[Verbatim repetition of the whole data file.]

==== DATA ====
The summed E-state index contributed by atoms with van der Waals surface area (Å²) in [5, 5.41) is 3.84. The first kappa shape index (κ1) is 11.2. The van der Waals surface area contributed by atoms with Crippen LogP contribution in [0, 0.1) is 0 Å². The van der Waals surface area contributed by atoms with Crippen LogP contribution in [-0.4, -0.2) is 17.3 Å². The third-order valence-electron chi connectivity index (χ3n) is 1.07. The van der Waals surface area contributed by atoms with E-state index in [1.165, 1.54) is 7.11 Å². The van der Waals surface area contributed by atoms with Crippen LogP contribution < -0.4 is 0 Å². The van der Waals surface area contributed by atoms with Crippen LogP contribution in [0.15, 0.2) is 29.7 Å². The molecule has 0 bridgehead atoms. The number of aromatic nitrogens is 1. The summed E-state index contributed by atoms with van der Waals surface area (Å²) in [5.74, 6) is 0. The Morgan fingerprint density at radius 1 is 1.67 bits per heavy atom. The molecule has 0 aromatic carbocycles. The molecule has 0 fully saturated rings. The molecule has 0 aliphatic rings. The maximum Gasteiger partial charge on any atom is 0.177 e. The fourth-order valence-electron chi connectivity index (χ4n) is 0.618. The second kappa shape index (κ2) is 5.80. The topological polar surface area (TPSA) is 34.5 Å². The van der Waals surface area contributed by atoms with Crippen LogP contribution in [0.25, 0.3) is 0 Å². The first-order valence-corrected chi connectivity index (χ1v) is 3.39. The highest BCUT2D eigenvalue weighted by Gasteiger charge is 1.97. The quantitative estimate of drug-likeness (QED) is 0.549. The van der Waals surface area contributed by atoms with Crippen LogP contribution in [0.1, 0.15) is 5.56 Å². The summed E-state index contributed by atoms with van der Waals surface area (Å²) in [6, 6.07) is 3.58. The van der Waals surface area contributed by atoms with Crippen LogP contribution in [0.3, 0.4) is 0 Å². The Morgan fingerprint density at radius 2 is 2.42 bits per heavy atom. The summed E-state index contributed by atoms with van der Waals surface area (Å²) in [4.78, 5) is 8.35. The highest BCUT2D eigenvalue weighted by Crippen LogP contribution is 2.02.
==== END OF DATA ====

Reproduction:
The summed E-state index contributed by atoms with van der Waals surface area (Å²) in [5, 5.41) is 3.84. The first kappa shape index (κ1) is 11.2. The van der Waals surface area contributed by atoms with Crippen LogP contribution in [0, 0.1) is 0 Å². The van der Waals surface area contributed by atoms with Crippen LogP contribution in [-0.4, -0.2) is 17.3 Å². The third-order valence-electron chi connectivity index (χ3n) is 1.07. The van der Waals surface area contributed by atoms with E-state index in [1.165, 1.54) is 7.11 Å². The van der Waals surface area contributed by atoms with Crippen LogP contribution < -0.4 is 0 Å². The van der Waals surface area contributed by atoms with Crippen LogP contribution in [0.15, 0.2) is 29.7 Å². The molecule has 0 bridgehead atoms. The number of aromatic nitrogens is 1. The summed E-state index contributed by atoms with van der Waals surface area (Å²) in [5.74, 6) is 0. The Morgan fingerprint density at radius 1 is 1.67 bits per heavy atom. The molecule has 0 aromatic carbocycles. The molecule has 0 fully saturated rings. The molecule has 0 aliphatic rings. The maximum Gasteiger partial charge on any atom is 0.177 e. The fourth-order valence-electron chi connectivity index (χ4n) is 0.618. The second kappa shape index (κ2) is 5.80. The topological polar surface area (TPSA) is 34.5 Å². The van der Waals surface area contributed by atoms with Crippen LogP contribution in [0.25, 0.3) is 0 Å². The first-order valence-corrected chi connectivity index (χ1v) is 3.39. The highest BCUT2D eigenvalue weighted by Gasteiger charge is 1.97. The quantitative estimate of drug-likeness (QED) is 0.549. The van der Waals surface area contributed by atoms with Crippen LogP contribution in [0.1, 0.15) is 5.56 Å². The summed E-state index contributed by atoms with van der Waals surface area (Å²) in [6, 6.07) is 3.58. The van der Waals surface area contributed by atoms with Crippen LogP contribution in [0.3, 0.4) is 0 Å². The Morgan fingerprint density at radius 2 is 2.42 bits per heavy atom. The summed E-state index contributed by atoms with van der Waals surface area (Å²) in [4.78, 5) is 8.35. The highest BCUT2D eigenvalue weighted by Crippen LogP contribution is 2.02.